Aimee Delaney: Certain industries and categories of workers will always be prone to unionizing. Usually wages are a strong driver for employee interest, so when you see the movements like “fight for $15” and similar campaigns, you can see segments of workers who most definitely have an appetite to unionize.
Anthony George: (The appetite to unionize is not) nearly as great as in past decades. Union members are now barely 6 percent of the private sector workforce in the U.S., and that number has been declining steadily for many years. Unions may score an occasional high-profile success now and then, but the overall pattern is steady decline.
Amy Gaylord: While the loss at Amazon was obviously a huge disappointment to unions looking to make inroads into organizing some of the retail giants, I believe that this administration’s emphasis on union organizing, including this task force and its endorsement of the Protecting the Right to Organize Act, will reinvigorate workers and unions and lead to increased organizing efforts not just in sectors where we have traditionally seen unionization but in areas, such as the tech industry, where unionization efforts have been fairly rare up to this point.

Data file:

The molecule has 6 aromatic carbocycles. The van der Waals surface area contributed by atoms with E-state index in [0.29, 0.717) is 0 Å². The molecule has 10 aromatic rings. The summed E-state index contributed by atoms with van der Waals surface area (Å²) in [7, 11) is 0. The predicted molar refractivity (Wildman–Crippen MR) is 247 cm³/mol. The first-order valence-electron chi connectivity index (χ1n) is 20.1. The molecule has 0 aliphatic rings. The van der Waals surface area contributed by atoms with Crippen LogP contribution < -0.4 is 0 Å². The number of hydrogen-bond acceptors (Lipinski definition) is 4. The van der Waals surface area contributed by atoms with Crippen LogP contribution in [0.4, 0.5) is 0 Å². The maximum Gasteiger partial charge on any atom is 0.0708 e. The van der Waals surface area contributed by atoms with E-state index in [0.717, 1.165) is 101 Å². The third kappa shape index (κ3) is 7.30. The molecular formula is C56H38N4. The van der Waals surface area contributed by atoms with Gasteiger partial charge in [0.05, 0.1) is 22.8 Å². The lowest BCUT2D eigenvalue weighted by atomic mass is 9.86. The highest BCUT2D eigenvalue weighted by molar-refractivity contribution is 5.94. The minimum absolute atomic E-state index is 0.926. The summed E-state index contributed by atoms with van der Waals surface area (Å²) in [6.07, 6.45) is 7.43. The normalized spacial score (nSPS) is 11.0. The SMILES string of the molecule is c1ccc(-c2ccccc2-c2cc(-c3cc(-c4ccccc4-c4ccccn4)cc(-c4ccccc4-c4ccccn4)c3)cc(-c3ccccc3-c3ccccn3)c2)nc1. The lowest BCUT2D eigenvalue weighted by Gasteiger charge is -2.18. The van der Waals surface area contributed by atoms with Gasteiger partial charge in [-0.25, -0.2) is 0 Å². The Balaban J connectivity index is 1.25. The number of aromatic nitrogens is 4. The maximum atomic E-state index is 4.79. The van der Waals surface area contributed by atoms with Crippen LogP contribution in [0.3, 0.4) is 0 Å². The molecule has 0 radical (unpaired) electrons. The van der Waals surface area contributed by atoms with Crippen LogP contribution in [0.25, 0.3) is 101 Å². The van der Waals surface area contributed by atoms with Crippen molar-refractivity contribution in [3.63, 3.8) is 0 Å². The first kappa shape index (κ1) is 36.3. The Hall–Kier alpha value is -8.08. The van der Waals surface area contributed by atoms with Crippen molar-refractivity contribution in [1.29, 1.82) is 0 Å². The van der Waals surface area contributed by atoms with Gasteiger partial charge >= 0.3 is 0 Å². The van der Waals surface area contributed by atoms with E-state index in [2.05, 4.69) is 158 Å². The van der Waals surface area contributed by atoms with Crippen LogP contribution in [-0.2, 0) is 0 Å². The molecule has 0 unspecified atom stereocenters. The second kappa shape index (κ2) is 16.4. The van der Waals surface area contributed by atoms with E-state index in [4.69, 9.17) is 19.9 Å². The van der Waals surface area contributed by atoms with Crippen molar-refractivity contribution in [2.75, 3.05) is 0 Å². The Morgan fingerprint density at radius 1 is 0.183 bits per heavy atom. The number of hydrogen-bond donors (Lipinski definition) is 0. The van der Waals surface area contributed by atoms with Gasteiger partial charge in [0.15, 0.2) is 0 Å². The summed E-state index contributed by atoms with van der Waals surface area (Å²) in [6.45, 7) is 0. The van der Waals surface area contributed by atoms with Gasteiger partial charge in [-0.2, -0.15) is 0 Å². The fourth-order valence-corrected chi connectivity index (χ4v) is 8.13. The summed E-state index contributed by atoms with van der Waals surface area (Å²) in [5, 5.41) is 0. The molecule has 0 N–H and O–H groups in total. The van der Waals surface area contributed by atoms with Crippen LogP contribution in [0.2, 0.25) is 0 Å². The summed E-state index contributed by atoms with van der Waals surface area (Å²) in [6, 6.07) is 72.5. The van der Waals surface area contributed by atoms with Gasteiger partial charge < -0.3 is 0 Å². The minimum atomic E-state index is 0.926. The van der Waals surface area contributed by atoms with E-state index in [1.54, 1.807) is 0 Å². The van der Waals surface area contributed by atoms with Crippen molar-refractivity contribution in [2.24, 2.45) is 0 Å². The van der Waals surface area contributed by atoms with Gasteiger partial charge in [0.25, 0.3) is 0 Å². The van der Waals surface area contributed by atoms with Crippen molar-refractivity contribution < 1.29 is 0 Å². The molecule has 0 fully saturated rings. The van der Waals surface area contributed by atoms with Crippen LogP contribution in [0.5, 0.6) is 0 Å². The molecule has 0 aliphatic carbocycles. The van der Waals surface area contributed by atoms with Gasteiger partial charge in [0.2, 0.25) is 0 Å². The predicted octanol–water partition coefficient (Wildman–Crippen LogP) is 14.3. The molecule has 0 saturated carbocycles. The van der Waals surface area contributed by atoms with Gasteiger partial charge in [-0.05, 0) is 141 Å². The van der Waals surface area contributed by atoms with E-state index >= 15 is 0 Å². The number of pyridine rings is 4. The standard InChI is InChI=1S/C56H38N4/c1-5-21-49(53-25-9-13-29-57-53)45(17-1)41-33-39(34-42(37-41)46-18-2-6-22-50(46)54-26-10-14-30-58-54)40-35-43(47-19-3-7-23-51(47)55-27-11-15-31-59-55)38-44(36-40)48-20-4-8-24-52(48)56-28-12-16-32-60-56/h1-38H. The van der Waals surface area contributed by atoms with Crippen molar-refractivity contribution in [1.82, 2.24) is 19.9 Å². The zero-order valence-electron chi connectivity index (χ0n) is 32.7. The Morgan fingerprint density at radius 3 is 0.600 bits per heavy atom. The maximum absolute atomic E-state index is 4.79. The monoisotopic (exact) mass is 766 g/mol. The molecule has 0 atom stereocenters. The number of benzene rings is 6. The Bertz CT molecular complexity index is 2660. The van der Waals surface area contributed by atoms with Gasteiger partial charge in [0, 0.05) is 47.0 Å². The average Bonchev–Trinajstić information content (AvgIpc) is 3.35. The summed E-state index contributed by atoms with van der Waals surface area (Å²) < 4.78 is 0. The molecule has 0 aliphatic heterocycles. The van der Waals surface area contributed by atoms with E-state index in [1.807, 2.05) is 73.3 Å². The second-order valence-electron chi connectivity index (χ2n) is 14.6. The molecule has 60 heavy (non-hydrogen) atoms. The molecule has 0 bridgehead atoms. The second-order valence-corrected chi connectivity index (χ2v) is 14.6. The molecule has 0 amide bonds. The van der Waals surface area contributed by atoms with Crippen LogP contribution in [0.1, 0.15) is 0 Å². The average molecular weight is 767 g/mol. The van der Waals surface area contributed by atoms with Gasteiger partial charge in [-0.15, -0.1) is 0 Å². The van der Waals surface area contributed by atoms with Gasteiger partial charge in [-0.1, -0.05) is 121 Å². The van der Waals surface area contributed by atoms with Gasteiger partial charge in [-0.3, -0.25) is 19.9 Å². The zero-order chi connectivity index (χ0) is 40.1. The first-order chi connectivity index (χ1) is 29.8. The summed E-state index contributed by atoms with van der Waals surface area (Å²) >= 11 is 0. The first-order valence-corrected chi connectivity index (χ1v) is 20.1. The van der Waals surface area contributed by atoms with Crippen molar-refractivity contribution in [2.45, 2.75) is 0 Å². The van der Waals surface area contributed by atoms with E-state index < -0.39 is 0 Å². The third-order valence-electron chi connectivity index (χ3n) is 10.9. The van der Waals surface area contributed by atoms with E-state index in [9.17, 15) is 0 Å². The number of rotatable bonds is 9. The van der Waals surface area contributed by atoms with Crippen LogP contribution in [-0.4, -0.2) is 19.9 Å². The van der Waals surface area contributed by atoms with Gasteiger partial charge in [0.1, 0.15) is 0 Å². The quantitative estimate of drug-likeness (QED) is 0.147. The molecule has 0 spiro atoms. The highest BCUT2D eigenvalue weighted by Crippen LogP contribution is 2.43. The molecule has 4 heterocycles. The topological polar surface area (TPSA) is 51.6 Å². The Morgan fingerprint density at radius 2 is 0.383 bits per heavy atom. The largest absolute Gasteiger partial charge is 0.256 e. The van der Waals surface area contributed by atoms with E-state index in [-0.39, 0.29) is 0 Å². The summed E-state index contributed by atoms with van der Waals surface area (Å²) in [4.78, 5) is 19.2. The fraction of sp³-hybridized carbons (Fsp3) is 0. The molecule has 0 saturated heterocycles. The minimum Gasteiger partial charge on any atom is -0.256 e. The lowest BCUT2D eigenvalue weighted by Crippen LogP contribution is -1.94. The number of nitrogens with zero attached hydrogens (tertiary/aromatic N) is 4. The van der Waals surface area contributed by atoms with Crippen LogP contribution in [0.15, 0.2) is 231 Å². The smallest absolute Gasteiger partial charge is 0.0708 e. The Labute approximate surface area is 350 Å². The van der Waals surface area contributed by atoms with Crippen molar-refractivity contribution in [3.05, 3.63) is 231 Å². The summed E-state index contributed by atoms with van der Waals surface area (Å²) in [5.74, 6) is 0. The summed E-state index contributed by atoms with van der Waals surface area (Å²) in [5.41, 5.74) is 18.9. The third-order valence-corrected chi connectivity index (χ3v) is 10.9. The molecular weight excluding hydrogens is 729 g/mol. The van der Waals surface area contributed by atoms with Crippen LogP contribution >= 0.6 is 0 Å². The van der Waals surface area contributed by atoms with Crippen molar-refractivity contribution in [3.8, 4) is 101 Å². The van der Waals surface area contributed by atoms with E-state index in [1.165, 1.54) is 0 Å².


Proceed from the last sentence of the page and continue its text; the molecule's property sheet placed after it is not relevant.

Workforce: What sectors could see a push in unionization? Are Sun Belt states ripe for unionization pushes given the newly released population shifts?
Golden: Sun Belt states are unlikely to see significant shifts toward unionization in the foreseeable future. They are mostly states with low union representation now, many are right to work states, which makes it more challenging for unions to organize and politically and culturally they aren’t environments in which unions have support. As to sectors that might see greater organizing activity, I think it will continue to be in poorly paid jobs such as health care, warehousing and transportation. Keep in mind, many workers in the gig economy are likely open to unionization but they have many legal hurdles to overcome. So organizing among those groups won’t happen until some legal issues are changed or clarified.
Delaney: The South has generally been a region that is not ripe for significant labor movement. It is not impossible to think that if population trends were significant enough, that this could begin to chip away at the unfriendly climate. However, more likely trends would be based on the industry and job sectors. Sectors whose wage rate is tied closely to the minimum wage could see an increased push for unionization as those efforts to increase minimum wage continue. There are also stories popping up in sectors that have traditionally been less susceptible to unionizing, (i.e., the tech sector and professional services).